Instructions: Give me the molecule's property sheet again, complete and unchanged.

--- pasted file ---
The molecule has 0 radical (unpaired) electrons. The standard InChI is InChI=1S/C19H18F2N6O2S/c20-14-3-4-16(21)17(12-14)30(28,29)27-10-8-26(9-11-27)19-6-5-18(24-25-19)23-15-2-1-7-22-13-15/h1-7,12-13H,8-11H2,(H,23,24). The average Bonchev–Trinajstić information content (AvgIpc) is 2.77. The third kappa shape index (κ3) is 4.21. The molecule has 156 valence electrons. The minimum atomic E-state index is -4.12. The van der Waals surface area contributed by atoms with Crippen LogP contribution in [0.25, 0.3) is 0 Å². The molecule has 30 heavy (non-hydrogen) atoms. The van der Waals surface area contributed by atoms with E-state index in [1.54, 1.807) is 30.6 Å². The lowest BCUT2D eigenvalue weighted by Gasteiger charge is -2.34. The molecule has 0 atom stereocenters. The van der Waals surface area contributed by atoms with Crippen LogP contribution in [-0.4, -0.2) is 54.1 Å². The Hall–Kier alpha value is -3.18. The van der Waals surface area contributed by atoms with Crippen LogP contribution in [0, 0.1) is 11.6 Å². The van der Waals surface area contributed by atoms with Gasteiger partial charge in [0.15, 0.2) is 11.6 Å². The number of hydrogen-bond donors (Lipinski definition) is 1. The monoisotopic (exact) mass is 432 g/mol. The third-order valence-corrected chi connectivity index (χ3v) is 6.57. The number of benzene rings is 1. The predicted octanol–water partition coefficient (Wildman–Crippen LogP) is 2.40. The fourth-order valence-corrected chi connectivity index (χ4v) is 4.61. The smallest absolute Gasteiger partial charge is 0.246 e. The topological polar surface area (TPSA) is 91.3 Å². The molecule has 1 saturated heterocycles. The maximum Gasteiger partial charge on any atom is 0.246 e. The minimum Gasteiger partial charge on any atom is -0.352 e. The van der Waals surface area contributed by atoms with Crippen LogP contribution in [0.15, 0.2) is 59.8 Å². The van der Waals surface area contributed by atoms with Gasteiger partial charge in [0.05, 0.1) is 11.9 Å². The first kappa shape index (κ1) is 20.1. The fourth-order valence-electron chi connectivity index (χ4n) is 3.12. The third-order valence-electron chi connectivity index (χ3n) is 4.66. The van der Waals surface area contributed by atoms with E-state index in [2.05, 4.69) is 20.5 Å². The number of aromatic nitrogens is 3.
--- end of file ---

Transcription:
The molecule has 0 radical (unpaired) electrons. The standard InChI is InChI=1S/C19H18F2N6O2S/c20-14-3-4-16(21)17(12-14)30(28,29)27-10-8-26(9-11-27)19-6-5-18(24-25-19)23-15-2-1-7-22-13-15/h1-7,12-13H,8-11H2,(H,23,24). The average Bonchev–Trinajstić information content (AvgIpc) is 2.77. The third kappa shape index (κ3) is 4.21. The molecule has 156 valence electrons. The minimum atomic E-state index is -4.12. The van der Waals surface area contributed by atoms with Crippen LogP contribution in [0.25, 0.3) is 0 Å². The molecule has 30 heavy (non-hydrogen) atoms. The van der Waals surface area contributed by atoms with E-state index in [1.54, 1.807) is 30.6 Å². The lowest BCUT2D eigenvalue weighted by Gasteiger charge is -2.34. The molecule has 0 atom stereocenters. The van der Waals surface area contributed by atoms with Crippen LogP contribution in [-0.4, -0.2) is 54.1 Å². The Hall–Kier alpha value is -3.18. The van der Waals surface area contributed by atoms with Crippen LogP contribution in [0, 0.1) is 11.6 Å². The van der Waals surface area contributed by atoms with Gasteiger partial charge in [0.15, 0.2) is 11.6 Å². The number of hydrogen-bond donors (Lipinski definition) is 1. The monoisotopic (exact) mass is 432 g/mol. The third-order valence-corrected chi connectivity index (χ3v) is 6.57. The number of benzene rings is 1. The predicted octanol–water partition coefficient (Wildman–Crippen LogP) is 2.40. The fourth-order valence-corrected chi connectivity index (χ4v) is 4.61. The smallest absolute Gasteiger partial charge is 0.246 e. The topological polar surface area (TPSA) is 91.3 Å². The molecule has 1 saturated heterocycles. The maximum Gasteiger partial charge on any atom is 0.246 e. The minimum Gasteiger partial charge on any atom is -0.352 e. The van der Waals surface area contributed by atoms with Crippen LogP contribution in [0.15, 0.2) is 59.8 Å². The van der Waals surface area contributed by atoms with Gasteiger partial charge in [0.05, 0.1) is 11.9 Å². The first kappa shape index (κ1) is 20.1. The fourth-order valence-electron chi connectivity index (χ4n) is 3.12. The third-order valence-electron chi connectivity index (χ3n) is 4.66. The van der Waals surface area contributed by atoms with E-state index in [2.05, 4.69) is 20.5 Å². The number of aromatic nitrogens is 3.